SAN LEANDRO -- When Faith Frazier was elected in 1974 as the first female City Council member in nearly 30 years, she said it was the realization of a goal she'd had for decades.
"I asked the people of San Leandro to take seriously the candidacy of a woman for political office," she told The Daily Review. "The people answered affirmatively."
Frazier, who is remembered as a champion of women getting involved in local politics, died Feb. 20 after a long illness. She was 85.
Former Mayor Shelia Young counts herself among those mentored by Frazier, and remained a close lifelong friend.
"She was an incredibly gifted woman who helped numerous people throughout her lifetime learn things about government and how it affects us all," Young wrote in an e-mail. "She will be missed by scores of electeds."
Frazier told the media in 1974 that ever since she came to San Leandro "and saw that a woman could work on the local level and perhaps achieve something politically," she wanted to be on the council.
Frazier's late husband, James, served on the council from 1954 to 1960, and Frazier also wanted to make a mark on the community, said her son, Carl.
"She was very spirited, very aware of civil rights issues, and my dad was eyeball deep in civic stuff," Carl Frazier said. "My parents were part of that generation that built the modern San Leandro you see today."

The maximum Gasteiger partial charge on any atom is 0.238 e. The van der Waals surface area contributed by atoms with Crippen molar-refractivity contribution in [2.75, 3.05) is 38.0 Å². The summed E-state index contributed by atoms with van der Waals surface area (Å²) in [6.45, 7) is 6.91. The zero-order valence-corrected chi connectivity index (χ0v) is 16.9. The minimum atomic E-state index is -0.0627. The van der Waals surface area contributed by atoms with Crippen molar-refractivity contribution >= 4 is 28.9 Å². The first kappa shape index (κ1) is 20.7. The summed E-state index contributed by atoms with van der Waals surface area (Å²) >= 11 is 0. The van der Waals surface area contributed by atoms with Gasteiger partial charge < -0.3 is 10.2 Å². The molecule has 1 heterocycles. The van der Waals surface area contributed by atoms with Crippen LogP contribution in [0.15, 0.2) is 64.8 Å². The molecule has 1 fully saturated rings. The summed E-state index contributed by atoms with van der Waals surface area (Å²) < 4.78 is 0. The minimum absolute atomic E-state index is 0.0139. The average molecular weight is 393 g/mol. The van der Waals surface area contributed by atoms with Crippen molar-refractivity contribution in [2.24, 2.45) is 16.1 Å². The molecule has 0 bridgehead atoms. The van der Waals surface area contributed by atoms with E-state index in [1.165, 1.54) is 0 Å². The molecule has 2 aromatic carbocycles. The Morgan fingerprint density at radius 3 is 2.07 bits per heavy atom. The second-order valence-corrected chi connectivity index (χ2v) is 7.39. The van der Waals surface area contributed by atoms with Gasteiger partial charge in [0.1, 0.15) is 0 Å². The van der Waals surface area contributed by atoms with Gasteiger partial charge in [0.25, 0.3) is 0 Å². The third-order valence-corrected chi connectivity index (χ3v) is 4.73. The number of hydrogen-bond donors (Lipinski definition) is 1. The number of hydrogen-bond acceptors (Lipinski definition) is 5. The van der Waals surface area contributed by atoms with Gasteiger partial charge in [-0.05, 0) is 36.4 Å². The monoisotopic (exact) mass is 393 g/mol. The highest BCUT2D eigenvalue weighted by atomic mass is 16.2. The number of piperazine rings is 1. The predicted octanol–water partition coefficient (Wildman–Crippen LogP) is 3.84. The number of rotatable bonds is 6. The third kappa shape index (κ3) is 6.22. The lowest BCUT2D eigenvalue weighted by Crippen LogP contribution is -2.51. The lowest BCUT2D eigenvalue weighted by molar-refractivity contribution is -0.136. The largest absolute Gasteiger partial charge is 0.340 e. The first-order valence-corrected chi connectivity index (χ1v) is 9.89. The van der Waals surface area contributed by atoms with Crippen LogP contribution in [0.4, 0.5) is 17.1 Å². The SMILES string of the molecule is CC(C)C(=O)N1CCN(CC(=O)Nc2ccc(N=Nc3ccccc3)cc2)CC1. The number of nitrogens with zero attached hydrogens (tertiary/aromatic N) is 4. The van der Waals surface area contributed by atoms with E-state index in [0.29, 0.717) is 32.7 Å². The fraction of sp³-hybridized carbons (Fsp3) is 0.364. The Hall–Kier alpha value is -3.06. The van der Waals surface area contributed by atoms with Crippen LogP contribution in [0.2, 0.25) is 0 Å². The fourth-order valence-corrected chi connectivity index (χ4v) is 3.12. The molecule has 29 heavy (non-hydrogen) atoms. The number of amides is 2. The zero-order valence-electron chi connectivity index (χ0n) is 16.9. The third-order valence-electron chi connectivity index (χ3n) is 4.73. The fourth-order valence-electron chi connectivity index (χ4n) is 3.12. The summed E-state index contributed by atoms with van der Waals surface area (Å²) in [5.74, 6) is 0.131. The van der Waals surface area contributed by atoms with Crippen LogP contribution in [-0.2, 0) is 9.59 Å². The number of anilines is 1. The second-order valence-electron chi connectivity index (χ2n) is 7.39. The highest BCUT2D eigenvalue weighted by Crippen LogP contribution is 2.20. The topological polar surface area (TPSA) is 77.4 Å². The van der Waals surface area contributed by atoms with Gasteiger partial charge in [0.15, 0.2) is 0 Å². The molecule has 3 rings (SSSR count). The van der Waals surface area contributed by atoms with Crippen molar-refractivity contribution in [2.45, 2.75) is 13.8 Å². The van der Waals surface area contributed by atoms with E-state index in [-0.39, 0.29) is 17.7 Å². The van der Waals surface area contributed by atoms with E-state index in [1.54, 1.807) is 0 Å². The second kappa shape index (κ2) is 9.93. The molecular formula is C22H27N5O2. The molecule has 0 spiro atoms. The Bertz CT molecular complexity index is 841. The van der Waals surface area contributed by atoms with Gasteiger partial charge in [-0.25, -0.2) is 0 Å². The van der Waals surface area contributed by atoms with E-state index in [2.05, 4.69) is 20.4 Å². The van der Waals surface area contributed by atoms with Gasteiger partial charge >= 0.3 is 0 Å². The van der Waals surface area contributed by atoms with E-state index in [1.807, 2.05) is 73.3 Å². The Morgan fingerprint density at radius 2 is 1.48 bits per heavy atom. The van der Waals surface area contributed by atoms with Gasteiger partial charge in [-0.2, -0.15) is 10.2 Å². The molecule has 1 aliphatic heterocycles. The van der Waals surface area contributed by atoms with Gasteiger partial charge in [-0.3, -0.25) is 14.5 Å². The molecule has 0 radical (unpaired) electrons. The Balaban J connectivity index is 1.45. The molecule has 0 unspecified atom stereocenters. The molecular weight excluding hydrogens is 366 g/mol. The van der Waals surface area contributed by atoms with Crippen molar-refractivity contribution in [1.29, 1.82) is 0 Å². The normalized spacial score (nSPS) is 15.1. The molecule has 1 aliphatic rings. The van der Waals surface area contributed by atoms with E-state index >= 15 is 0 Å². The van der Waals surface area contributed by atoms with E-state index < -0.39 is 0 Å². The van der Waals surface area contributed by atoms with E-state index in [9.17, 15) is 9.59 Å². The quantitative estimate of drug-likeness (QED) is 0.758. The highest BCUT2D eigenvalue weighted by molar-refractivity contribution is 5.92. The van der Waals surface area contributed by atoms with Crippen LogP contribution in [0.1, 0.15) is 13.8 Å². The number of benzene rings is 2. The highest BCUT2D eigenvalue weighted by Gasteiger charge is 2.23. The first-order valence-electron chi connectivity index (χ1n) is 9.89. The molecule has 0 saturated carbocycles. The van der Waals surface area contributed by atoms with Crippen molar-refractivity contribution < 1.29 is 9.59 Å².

Faith Frazier later managed a campaign for Larry Taft, who strived to be the first black man elected to the City Council.
"At the time, nobody would consider running a campaign to get an African-American on the council," Carl Frazier said. "We got a lot of hate mail, there were death threats and we had neighbors who wouldn't talk to us. But my mom was forward-thinking, ahead of her time."
Among other civic groups, she was a founding member of the San Leandro Arts Council, the San Leandro League of Women Voters, the Political Action Committee for Excellence, and the Bonaire Civic league, a long-standing neighborhood association. She was also on the board of the first California chapter of the National Organization for Women.
Frazier was a native of New Orleans who was reared in Memphis, Tenn., before attending college at the University of Cincinnati and UC Santa Barbara, where she met her husband.
They moved to San Leandro in the mid-1950s, and she worked as a teacher at San Leandro, Hayward and Oakland schools. She also wrote a popular column titled "Poetically Speaking" for the Morning News.
Frazier is survived by sons Carl, of San Leandro, and John, of Pleasanton, and four grandchildren. Services are pending.